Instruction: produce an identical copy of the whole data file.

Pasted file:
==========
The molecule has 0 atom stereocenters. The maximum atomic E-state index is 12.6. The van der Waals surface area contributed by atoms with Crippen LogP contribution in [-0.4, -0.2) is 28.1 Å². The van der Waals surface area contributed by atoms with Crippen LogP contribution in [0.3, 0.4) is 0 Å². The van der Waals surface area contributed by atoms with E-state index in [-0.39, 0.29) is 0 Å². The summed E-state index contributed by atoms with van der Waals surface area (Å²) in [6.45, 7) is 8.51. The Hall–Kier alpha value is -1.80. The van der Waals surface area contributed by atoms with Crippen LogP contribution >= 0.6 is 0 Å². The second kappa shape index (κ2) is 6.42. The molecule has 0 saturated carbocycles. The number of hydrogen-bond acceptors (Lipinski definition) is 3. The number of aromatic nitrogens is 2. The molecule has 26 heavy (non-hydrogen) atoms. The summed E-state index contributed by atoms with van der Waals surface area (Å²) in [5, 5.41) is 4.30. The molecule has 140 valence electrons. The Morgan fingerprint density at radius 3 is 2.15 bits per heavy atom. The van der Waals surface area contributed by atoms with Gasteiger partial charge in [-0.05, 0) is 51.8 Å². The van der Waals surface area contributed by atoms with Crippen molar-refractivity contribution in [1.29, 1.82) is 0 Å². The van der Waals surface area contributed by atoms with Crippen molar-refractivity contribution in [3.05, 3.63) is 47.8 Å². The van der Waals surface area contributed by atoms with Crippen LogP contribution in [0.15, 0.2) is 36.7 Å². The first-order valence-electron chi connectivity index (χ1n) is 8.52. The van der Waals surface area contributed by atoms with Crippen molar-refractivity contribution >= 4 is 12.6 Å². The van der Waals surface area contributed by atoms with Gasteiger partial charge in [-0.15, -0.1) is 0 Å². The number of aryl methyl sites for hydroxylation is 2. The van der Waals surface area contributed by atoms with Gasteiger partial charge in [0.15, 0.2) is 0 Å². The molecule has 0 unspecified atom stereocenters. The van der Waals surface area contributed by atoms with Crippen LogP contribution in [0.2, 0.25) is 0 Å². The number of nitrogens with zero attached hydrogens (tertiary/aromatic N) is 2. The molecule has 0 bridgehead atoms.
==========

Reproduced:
The molecule has 0 atom stereocenters. The maximum atomic E-state index is 12.6. The van der Waals surface area contributed by atoms with Crippen LogP contribution in [-0.4, -0.2) is 28.1 Å². The van der Waals surface area contributed by atoms with Crippen LogP contribution in [0.3, 0.4) is 0 Å². The van der Waals surface area contributed by atoms with E-state index in [-0.39, 0.29) is 0 Å². The summed E-state index contributed by atoms with van der Waals surface area (Å²) in [6.45, 7) is 8.51. The Hall–Kier alpha value is -1.80. The van der Waals surface area contributed by atoms with Crippen LogP contribution >= 0.6 is 0 Å². The second kappa shape index (κ2) is 6.42. The molecule has 0 saturated carbocycles. The number of hydrogen-bond acceptors (Lipinski definition) is 3. The number of aromatic nitrogens is 2. The molecule has 26 heavy (non-hydrogen) atoms. The summed E-state index contributed by atoms with van der Waals surface area (Å²) in [5, 5.41) is 4.30. The molecule has 140 valence electrons. The Morgan fingerprint density at radius 3 is 2.15 bits per heavy atom. The van der Waals surface area contributed by atoms with Gasteiger partial charge in [-0.05, 0) is 51.8 Å². The van der Waals surface area contributed by atoms with Crippen molar-refractivity contribution in [1.29, 1.82) is 0 Å². The van der Waals surface area contributed by atoms with Crippen molar-refractivity contribution in [3.05, 3.63) is 47.8 Å². The van der Waals surface area contributed by atoms with Crippen LogP contribution in [0.15, 0.2) is 36.7 Å². The first-order valence-electron chi connectivity index (χ1n) is 8.52. The van der Waals surface area contributed by atoms with Crippen molar-refractivity contribution >= 4 is 12.6 Å². The van der Waals surface area contributed by atoms with Gasteiger partial charge in [-0.15, -0.1) is 0 Å². The number of aryl methyl sites for hydroxylation is 2. The van der Waals surface area contributed by atoms with Gasteiger partial charge in [0.15, 0.2) is 0 Å². The molecule has 0 unspecified atom stereocenters. The van der Waals surface area contributed by atoms with Crippen LogP contribution in [0.2, 0.25) is 0 Å². The number of nitrogens with zero attached hydrogens (tertiary/aromatic N) is 2. The molecule has 0 bridgehead atoms.